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The Way We Grow


"When we're gone, our land should be better off for our having been there."

A healthy, balanced vineyard will produce superior fruit. Thoughtful farming is how we achieve this. It requires an intimate understanding of our vineyards- along with some common sense- and is based upon our view of the vineyard as a living system of interconnected parts; what we do with one part- the soil, the vines- has an effect on the others. Balancing the variables in the vineyard by encouraging biodiversity and healthy soil helps prevent undesireables like pest outbreaks and vine disease. Avoiding vineyard "sterility" by leaving heavier ground cover, bushy areas, and encouraging wildlife corridors for beneficial birds and insects contributes to this. Natural processes then do some of the work for us, so we can minimize our use of tractors, sprays and fertilizers. We have learned over decades of farming that the more we interfere in the system,the greater the likelihood that this balance will be disrupted.

Thoughtful farming is also shaped by the view that our land will take care of us as long as we take care of it. Our vineyards are where we make a living, and they are also where we live- along with many other plants and critters. We are always mindful of this, and follow a "work around it" policy where areas with nests or other dwellings are flagged and left alone. Responsible stewardship of our land is vital to our well-being and the well-being of the other living things that make their homes there.

A variety of conscientious farming practices- along with countless non-invasive "tricks" that we have picked up over the years- help us to maintain a healthy vineyard environment. Some include

  • Heavier ground cover- a mixture of grasses and nitrogen fixing clovers- is left between rows to prevent erosion and builds organic matter.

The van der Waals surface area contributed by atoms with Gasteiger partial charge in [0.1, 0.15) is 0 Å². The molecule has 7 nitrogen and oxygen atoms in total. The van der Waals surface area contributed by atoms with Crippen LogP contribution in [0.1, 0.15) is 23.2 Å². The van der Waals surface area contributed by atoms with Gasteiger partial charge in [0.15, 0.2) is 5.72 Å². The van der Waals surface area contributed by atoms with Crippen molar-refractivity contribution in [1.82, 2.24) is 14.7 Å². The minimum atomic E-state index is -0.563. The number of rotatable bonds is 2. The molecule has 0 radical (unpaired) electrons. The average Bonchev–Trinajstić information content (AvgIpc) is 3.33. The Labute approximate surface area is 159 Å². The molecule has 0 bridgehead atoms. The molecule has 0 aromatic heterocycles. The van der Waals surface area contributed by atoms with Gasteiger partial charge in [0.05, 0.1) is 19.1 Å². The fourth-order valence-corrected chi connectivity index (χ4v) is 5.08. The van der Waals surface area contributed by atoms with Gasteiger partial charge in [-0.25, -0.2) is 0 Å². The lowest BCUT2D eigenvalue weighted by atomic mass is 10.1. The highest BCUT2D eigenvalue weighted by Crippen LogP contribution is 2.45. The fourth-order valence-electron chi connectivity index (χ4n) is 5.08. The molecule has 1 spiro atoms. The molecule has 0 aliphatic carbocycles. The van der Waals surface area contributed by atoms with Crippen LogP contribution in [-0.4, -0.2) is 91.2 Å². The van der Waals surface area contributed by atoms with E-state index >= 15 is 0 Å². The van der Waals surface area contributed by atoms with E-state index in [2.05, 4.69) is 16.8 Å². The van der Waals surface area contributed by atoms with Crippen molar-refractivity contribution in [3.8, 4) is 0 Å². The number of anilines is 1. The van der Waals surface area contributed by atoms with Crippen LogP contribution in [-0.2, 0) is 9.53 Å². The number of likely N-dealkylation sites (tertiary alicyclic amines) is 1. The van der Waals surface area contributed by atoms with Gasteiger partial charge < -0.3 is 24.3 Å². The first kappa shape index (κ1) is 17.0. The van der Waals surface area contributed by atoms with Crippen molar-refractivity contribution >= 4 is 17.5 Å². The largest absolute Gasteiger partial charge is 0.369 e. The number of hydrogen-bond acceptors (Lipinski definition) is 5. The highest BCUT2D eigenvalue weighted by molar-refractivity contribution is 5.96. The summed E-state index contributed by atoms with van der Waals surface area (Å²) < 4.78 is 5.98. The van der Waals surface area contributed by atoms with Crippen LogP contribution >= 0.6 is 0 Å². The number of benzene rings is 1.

• Prunings, leaves, and grape skins/stems are left in or returned to the vineyard to decompose and build humus.
  • Antelope brush, milkweed and wild roses are encouraged as they are home to predatory wasps, butterflies and birds.
  • Wildlife corridors of native plants and trees that house beneficial insects and bird life are maintained.
  • 75% of our vineyards are drip irrigated, which reduces water consumption and loss through evaporation. Conversion of the remaining 25% is in progress.
  • Sprays of any kind (organic or synthetic) are kept to an absolute minimum through diligent canopy management. Insecticides have not been used for over a decade in our vineyards.
  • We follow a "work around it" policy, where any nests or dwellings in the vineyard are flagged and those areas are then left alone (unmowed, unsprayed).
  • Both the Home Vineyard and the Maggie May Vineyard border sensitive stands of cottonwood riparian habitat- among the last remaining. It is home to several threatened species that we see in the vineyard on a regular basis, including Spadefoot toads, painted turtles, and tiger salamanders. Sizeable buffer zones are kept between the vineyards and these areas.